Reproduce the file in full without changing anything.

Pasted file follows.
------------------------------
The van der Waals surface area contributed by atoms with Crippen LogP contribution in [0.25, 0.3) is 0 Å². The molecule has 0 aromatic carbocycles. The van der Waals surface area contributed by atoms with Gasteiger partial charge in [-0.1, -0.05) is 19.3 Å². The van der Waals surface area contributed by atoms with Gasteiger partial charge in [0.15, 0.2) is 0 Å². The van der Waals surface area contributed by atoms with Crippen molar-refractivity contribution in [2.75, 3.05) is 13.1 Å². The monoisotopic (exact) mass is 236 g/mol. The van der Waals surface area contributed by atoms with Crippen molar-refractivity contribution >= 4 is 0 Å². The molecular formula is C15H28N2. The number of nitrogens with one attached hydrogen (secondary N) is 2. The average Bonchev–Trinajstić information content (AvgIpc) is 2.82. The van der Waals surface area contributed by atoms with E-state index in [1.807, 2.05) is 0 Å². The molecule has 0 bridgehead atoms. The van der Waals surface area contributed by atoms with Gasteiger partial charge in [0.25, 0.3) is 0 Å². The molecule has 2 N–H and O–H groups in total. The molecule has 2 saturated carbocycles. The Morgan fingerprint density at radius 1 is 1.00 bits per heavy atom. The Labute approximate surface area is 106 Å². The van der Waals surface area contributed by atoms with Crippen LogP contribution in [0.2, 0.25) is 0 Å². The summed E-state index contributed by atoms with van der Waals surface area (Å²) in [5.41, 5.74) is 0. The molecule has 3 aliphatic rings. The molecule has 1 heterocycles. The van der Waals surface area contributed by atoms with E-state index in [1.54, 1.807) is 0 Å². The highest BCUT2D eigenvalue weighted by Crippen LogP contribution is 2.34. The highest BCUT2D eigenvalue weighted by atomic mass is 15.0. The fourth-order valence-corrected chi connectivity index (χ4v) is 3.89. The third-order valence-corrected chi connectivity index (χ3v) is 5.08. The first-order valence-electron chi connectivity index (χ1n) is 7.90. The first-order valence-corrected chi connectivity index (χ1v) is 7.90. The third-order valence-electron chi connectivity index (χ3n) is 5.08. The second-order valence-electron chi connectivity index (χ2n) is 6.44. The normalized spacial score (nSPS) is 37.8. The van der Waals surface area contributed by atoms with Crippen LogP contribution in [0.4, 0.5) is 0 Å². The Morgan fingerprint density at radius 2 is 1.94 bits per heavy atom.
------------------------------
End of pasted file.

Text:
The van der Waals surface area contributed by atoms with Crippen LogP contribution in [0.25, 0.3) is 0 Å². The molecule has 0 aromatic carbocycles. The van der Waals surface area contributed by atoms with Gasteiger partial charge in [-0.1, -0.05) is 19.3 Å². The van der Waals surface area contributed by atoms with Gasteiger partial charge in [0.15, 0.2) is 0 Å². The van der Waals surface area contributed by atoms with Crippen molar-refractivity contribution in [2.75, 3.05) is 13.1 Å². The monoisotopic (exact) mass is 236 g/mol. The van der Waals surface area contributed by atoms with Crippen molar-refractivity contribution >= 4 is 0 Å². The molecular formula is C15H28N2. The number of nitrogens with one attached hydrogen (secondary N) is 2. The average Bonchev–Trinajstić information content (AvgIpc) is 2.82. The van der Waals surface area contributed by atoms with E-state index in [1.807, 2.05) is 0 Å². The molecule has 0 bridgehead atoms. The van der Waals surface area contributed by atoms with Gasteiger partial charge in [0.25, 0.3) is 0 Å². The molecule has 2 N–H and O–H groups in total. The molecule has 2 saturated carbocycles. The Morgan fingerprint density at radius 1 is 1.00 bits per heavy atom. The Labute approximate surface area is 106 Å². The van der Waals surface area contributed by atoms with Crippen LogP contribution in [0.2, 0.25) is 0 Å². The summed E-state index contributed by atoms with van der Waals surface area (Å²) in [5.41, 5.74) is 0. The molecule has 3 aliphatic rings. The molecule has 1 heterocycles. The van der Waals surface area contributed by atoms with E-state index in [1.54, 1.807) is 0 Å². The highest BCUT2D eigenvalue weighted by Crippen LogP contribution is 2.34. The highest BCUT2D eigenvalue weighted by atomic mass is 15.0. The fourth-order valence-corrected chi connectivity index (χ4v) is 3.89. The third-order valence-corrected chi connectivity index (χ3v) is 5.08. The first-order valence-electron chi connectivity index (χ1n) is 7.90. The first-order valence-corrected chi connectivity index (χ1v) is 7.90. The third-order valence-electron chi connectivity index (χ3n) is 5.08. The second-order valence-electron chi connectivity index (χ2n) is 6.44. The normalized spacial score (nSPS) is 37.8. The van der Waals surface area contributed by atoms with Crippen LogP contribution in [0.4, 0.5) is 0 Å². The Morgan fingerprint density at radius 2 is 1.94 bits per heavy atom.